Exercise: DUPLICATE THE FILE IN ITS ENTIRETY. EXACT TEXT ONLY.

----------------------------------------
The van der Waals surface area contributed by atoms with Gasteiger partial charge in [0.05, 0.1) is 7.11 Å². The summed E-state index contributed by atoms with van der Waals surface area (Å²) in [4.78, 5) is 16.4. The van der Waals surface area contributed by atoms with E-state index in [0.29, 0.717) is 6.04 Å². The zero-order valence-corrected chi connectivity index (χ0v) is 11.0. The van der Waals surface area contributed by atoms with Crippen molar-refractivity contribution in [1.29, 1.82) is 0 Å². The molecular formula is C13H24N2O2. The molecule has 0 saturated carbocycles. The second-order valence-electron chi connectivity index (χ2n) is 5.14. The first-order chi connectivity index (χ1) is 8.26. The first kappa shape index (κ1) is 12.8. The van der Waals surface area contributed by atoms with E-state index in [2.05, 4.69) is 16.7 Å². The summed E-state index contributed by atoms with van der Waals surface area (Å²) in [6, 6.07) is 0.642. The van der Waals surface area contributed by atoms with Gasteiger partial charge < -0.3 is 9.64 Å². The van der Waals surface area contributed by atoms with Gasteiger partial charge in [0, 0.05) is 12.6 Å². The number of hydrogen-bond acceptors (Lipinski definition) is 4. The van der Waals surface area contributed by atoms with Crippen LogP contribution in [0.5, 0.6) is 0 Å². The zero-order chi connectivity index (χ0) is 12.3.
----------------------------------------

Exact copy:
The van der Waals surface area contributed by atoms with Gasteiger partial charge in [0.05, 0.1) is 7.11 Å². The summed E-state index contributed by atoms with van der Waals surface area (Å²) in [4.78, 5) is 16.4. The van der Waals surface area contributed by atoms with E-state index in [0.29, 0.717) is 6.04 Å². The zero-order valence-corrected chi connectivity index (χ0v) is 11.0. The van der Waals surface area contributed by atoms with Crippen molar-refractivity contribution in [1.29, 1.82) is 0 Å². The molecular formula is C13H24N2O2. The molecule has 0 saturated carbocycles. The second-order valence-electron chi connectivity index (χ2n) is 5.14. The first-order chi connectivity index (χ1) is 8.26. The first kappa shape index (κ1) is 12.8. The van der Waals surface area contributed by atoms with E-state index in [2.05, 4.69) is 16.7 Å². The summed E-state index contributed by atoms with van der Waals surface area (Å²) in [6, 6.07) is 0.642. The van der Waals surface area contributed by atoms with Gasteiger partial charge < -0.3 is 9.64 Å². The van der Waals surface area contributed by atoms with Gasteiger partial charge in [0, 0.05) is 12.6 Å². The number of hydrogen-bond acceptors (Lipinski definition) is 4. The van der Waals surface area contributed by atoms with Crippen LogP contribution in [0.5, 0.6) is 0 Å². The zero-order chi connectivity index (χ0) is 12.3.